What is food mineral?

Minerals are inorganic elements that originate in the earth and cannot be made in the body. They play important roles in various bodily functions and are necessary to sustain life and maintain optimal health, and thus are essential nutrients.

Sunday, February 4, 2024

Selenium Deficiency: Health Insights

Selenium deficiency, prominently observed in specific regions of China characterized by low selenium levels in both soil and diets, poses a significant health risk. This deficiency is intricately connected to the development of Keshan Disease, a condition marked by an enlarged heart and impaired cardiac function, particularly prevalent in areas where selenium intake falls below 19 mcg per day for men and 13 mcg per day for women.

Named after its place of discovery, Keshan disease initially baffled researchers due to its unknown origin. Subsequent studies, however, have elucidated the substantial impact of selenium on cardiac health. Selenium plays a pivotal role in preventing Keshan Disease, and its deficiency is directly linked to the manifestation of the disease.

Importantly, the significance of selenium extends beyond cardiac health to influence thyroid function. Selenium is essential for synthesizing active thyroid hormone, and its deficiency may worsen the effects of iodine deficiency on thyroid function. Recent research has emphasized the protective role of adequate selenium levels against certain neurological consequences of iodine deficiency, offering a broader perspective on the mineral's importance in overall health.

Individuals dependent on total parenteral nutrition (TPN) are uniquely susceptible to selenium deficiency. TPN, a method delivering nutrients through intravenous lines, requires vigilant monitoring to ensure adequate selenium intake. This is especially critical as selenium deficiency can intensify the repercussions of iodine deficiency on thyroid function.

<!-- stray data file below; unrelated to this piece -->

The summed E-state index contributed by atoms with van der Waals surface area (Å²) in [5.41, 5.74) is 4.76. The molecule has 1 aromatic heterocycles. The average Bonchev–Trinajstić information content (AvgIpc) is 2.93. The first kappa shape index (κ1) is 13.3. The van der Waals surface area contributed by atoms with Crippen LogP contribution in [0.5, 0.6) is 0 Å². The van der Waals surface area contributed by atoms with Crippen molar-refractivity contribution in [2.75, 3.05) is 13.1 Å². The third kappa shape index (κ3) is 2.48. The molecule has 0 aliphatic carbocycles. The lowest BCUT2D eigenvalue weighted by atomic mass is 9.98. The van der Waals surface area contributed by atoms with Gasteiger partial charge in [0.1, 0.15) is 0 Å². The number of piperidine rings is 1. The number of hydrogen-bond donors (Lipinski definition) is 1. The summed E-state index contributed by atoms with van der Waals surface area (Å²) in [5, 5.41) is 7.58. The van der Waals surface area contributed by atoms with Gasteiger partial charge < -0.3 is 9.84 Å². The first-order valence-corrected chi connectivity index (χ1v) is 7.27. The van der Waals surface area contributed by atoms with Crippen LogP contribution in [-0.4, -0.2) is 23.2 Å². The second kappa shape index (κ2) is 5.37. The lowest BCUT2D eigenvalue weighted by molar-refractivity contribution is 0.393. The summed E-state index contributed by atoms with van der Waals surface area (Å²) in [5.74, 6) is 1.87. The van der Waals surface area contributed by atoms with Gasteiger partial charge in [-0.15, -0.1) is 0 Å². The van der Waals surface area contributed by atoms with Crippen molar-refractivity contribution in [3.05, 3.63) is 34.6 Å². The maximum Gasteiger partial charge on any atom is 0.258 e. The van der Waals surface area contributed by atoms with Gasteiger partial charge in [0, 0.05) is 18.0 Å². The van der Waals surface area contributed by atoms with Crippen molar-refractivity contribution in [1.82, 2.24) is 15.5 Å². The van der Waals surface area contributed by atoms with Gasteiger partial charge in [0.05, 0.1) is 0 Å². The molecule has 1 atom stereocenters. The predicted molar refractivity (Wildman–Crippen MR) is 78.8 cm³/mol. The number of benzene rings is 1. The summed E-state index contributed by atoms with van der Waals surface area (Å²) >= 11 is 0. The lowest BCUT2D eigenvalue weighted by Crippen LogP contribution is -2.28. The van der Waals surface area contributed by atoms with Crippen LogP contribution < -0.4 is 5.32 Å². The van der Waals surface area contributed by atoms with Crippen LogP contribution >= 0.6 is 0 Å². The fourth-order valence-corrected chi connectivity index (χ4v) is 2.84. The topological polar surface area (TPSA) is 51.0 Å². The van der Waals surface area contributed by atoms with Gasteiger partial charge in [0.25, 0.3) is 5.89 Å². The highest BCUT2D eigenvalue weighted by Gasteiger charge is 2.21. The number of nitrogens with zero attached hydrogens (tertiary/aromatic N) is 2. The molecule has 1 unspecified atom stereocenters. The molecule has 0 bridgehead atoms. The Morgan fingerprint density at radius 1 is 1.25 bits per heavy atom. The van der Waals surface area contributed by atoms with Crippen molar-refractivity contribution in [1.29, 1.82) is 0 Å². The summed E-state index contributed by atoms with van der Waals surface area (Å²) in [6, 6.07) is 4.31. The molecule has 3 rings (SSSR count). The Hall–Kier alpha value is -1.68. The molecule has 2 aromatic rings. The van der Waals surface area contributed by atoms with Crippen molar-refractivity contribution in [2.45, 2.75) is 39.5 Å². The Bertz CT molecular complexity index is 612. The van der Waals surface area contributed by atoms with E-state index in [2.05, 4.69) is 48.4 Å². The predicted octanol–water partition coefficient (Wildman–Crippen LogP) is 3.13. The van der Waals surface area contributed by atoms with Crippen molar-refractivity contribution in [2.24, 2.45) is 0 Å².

Apart from nutritional intricacies, severe gastrointestinal disorders pose a threat to selenium absorption. This not only leads to selenium depletion but also affects the absorption of other essential nutrients. Timely monitoring of nutritional status becomes imperative in such cases, guiding physicians to recommend appropriate interventions.

In conclusion, selenium deficiency emerges as a multifaceted health concern with extensive consequences. From its impact on cardiac health in Keshan Disease to its role in thyroid function and vulnerability in TPN recipients, understanding and addressing selenium deficiency are crucial for maintaining overall health. Continuous research endeavors and nutritional monitoring are pivotal elements in our ongoing efforts to mitigate the adverse effects of selenium deficiency.
Selenium Deficiency: Health Insights

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